God already knows what we’re thinking, right, so what’s the point?
A short answer is that Jesus taught us how to pray and, what’s more, prayed Himself. ‘Nuff said.
But it makes sense, too. It is a way re-center our lives around God, a way to ensure we are not ignoring or forgetting Him. And if He is central to our lives, we should talk with Him.
That’s all that prayer is: Talking with God. How can we not talk with Him, given who He is and who we are?
Our conversation will necessarily include mostly please-and-thank-you: We ask for blessings in our lives and forgiveness (please), and tell him we are grateful for those blessings and that we praise Him for them (thank you).
Beyond what is directly communicated to Him, though, there are other salutary effects of prayer: It comforts us, strengthens us, can even make us wiser, more patient, more loving — better. That is, helps us to think about what we want and what we should want; it helps us to think about what we need and what we should need (as a lawyer, I would compare it to how preparing for an oral argument or writing a brief clarifies and sharpens one’s thinking). It’s a way to express love, to God and to those for whom we are praying. It’s a mistake to forget that prayer is at least as much for our benefit rather than to help out God.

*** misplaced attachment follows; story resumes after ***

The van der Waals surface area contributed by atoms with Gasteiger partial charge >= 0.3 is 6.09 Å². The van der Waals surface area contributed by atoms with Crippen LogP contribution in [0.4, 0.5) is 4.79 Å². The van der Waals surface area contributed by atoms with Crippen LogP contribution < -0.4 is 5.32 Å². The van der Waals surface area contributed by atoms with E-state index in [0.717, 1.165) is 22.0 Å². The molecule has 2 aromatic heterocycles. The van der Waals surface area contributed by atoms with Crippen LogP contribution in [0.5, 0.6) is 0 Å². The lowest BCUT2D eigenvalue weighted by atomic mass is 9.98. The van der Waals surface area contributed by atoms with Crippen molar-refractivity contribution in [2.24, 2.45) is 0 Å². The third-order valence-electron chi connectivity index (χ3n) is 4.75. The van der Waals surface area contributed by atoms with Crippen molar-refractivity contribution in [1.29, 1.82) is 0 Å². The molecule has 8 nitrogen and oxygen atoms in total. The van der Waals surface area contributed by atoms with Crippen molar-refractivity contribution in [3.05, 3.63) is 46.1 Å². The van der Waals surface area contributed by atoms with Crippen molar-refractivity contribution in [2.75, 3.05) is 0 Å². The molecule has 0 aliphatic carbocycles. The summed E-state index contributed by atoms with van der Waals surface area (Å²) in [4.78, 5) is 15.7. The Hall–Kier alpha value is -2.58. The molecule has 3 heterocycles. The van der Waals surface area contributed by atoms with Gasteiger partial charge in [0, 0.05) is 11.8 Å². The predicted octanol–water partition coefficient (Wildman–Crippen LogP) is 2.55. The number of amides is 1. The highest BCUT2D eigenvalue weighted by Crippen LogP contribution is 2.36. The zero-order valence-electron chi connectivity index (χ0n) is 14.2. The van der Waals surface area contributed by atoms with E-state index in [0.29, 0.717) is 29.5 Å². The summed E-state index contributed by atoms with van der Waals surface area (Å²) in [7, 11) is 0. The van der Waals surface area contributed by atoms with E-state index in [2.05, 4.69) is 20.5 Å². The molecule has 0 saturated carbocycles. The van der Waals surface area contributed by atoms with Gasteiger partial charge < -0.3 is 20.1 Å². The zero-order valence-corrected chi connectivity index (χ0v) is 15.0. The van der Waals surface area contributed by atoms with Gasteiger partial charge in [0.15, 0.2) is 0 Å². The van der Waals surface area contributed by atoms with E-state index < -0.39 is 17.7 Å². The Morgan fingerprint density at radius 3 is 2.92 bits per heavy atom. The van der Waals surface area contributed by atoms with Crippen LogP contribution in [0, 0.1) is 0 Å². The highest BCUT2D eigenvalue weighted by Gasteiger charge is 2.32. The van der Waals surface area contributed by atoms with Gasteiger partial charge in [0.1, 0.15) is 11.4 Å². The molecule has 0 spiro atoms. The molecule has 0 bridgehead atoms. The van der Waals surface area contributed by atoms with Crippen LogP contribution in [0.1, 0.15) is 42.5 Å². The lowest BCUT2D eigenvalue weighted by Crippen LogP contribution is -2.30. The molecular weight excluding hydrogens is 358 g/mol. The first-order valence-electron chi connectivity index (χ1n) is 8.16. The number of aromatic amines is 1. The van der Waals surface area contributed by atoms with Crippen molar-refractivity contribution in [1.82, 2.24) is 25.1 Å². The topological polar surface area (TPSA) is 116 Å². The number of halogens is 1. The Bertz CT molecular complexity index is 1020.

And last but not least, prayer can influence God. Jesus thought so, and the Bible teaches that God acts on peoples’ prayers — perhaps the most dramatic example is Abraham’s persuading God to spare the righteous in Sodom.
Addendum: Likewise, worshipping God makes use better, too, and is for our benefit rather than His. It reinforces that we are to love Him and follow Him. Since He is all that is good, and since He is love, we are recognizing good and love, and thinking about what good and love are, when we worship Him.